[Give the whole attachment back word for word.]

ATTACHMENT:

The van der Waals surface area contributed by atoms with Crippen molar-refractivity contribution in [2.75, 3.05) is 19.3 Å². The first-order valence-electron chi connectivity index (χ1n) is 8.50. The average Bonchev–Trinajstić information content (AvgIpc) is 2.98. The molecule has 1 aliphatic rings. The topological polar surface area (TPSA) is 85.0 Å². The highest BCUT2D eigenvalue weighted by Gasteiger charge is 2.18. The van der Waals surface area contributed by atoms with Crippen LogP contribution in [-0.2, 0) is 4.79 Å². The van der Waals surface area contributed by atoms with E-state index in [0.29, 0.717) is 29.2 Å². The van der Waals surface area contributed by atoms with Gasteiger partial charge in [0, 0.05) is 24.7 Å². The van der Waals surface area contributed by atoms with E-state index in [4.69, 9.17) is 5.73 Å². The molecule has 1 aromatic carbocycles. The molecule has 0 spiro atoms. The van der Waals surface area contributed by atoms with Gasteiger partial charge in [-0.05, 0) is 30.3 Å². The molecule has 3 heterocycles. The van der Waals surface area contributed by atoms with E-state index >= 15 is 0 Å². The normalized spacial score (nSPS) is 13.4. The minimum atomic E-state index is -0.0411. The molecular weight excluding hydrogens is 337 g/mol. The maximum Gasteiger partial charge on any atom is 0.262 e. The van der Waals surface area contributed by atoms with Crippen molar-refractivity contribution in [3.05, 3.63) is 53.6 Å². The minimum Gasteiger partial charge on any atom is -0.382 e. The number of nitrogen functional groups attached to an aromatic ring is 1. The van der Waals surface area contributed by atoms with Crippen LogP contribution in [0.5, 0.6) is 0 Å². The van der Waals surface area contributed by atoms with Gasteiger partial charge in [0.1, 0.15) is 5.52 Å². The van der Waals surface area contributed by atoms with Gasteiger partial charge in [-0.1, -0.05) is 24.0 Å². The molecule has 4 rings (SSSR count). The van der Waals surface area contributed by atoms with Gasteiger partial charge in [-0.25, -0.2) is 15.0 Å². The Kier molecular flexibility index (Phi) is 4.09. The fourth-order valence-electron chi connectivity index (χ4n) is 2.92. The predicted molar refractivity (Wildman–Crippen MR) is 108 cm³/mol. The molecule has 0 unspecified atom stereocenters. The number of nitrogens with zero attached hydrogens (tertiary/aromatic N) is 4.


The van der Waals surface area contributed by atoms with Crippen molar-refractivity contribution in [2.75, 3.05) is 19.3 Å². The first-order valence-electron chi connectivity index (χ1n) is 8.50. The average Bonchev–Trinajstić information content (AvgIpc) is 2.98. The molecule has 1 aliphatic rings. The topological polar surface area (TPSA) is 85.0 Å². The highest BCUT2D eigenvalue weighted by Gasteiger charge is 2.18. The van der Waals surface area contributed by atoms with Crippen LogP contribution in [-0.2, 0) is 4.79 Å². The van der Waals surface area contributed by atoms with E-state index in [0.29, 0.717) is 29.2 Å². The van der Waals surface area contributed by atoms with Gasteiger partial charge in [0, 0.05) is 24.7 Å². The van der Waals surface area contributed by atoms with E-state index in [4.69, 9.17) is 5.73 Å². The molecule has 1 aromatic carbocycles. The molecule has 0 spiro atoms. The van der Waals surface area contributed by atoms with Gasteiger partial charge in [-0.05, 0) is 30.3 Å². The molecule has 3 heterocycles. The van der Waals surface area contributed by atoms with E-state index >= 15 is 0 Å². The normalized spacial score (nSPS) is 13.4. The minimum atomic E-state index is -0.0411. The molecular weight excluding hydrogens is 337 g/mol. The maximum Gasteiger partial charge on any atom is 0.262 e. The van der Waals surface area contributed by atoms with Crippen molar-refractivity contribution in [3.05, 3.63) is 53.6 Å². The minimum Gasteiger partial charge on any atom is -0.382 e. The number of nitrogen functional groups attached to an aromatic ring is 1. The van der Waals surface area contributed by atoms with Crippen LogP contribution in [0.5, 0.6) is 0 Å². The van der Waals surface area contributed by atoms with Gasteiger partial charge in [0.1, 0.15) is 5.52 Å². The van der Waals surface area contributed by atoms with Gasteiger partial charge in [-0.1, -0.05) is 24.0 Å². The molecule has 4 rings (SSSR count). The van der Waals surface area contributed by atoms with Gasteiger partial charge in [-0.25, -0.2) is 15.0 Å². The Kier molecular flexibility index (Phi) is 4.09. The fourth-order valence-electron chi connectivity index (χ4n) is 2.92. The predicted molar refractivity (Wildman–Crippen MR) is 108 cm³/mol. The molecule has 0 unspecified atom stereocenters. The number of nitrogens with zero attached hydrogens (tertiary/aromatic N) is 4.